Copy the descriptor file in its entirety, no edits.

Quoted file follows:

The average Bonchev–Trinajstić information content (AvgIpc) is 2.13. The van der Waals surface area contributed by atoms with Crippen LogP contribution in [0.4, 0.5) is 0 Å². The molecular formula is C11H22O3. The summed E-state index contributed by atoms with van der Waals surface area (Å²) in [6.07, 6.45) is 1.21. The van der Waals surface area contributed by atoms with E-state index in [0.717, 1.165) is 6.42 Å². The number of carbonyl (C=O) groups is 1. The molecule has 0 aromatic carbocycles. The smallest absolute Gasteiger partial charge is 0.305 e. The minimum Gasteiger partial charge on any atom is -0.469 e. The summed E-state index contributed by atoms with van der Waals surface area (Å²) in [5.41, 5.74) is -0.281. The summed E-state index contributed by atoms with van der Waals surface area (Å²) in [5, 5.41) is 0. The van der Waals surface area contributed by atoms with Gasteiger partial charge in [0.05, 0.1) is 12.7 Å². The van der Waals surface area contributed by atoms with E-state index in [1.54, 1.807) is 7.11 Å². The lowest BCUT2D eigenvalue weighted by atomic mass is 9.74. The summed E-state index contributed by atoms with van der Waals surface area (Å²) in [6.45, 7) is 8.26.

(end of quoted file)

The average Bonchev–Trinajstić information content (AvgIpc) is 2.13. The van der Waals surface area contributed by atoms with Crippen LogP contribution in [0.4, 0.5) is 0 Å². The molecular formula is C11H22O3. The summed E-state index contributed by atoms with van der Waals surface area (Å²) in [6.07, 6.45) is 1.21. The van der Waals surface area contributed by atoms with E-state index in [0.717, 1.165) is 6.42 Å². The number of carbonyl (C=O) groups is 1. The molecule has 0 aromatic carbocycles. The smallest absolute Gasteiger partial charge is 0.305 e. The minimum Gasteiger partial charge on any atom is -0.469 e. The summed E-state index contributed by atoms with van der Waals surface area (Å²) in [5.41, 5.74) is -0.281. The summed E-state index contributed by atoms with van der Waals surface area (Å²) in [5, 5.41) is 0. The van der Waals surface area contributed by atoms with Gasteiger partial charge in [0.05, 0.1) is 12.7 Å². The van der Waals surface area contributed by atoms with E-state index in [1.54, 1.807) is 7.11 Å². The lowest BCUT2D eigenvalue weighted by atomic mass is 9.74. The summed E-state index contributed by atoms with van der Waals surface area (Å²) in [6.45, 7) is 8.26.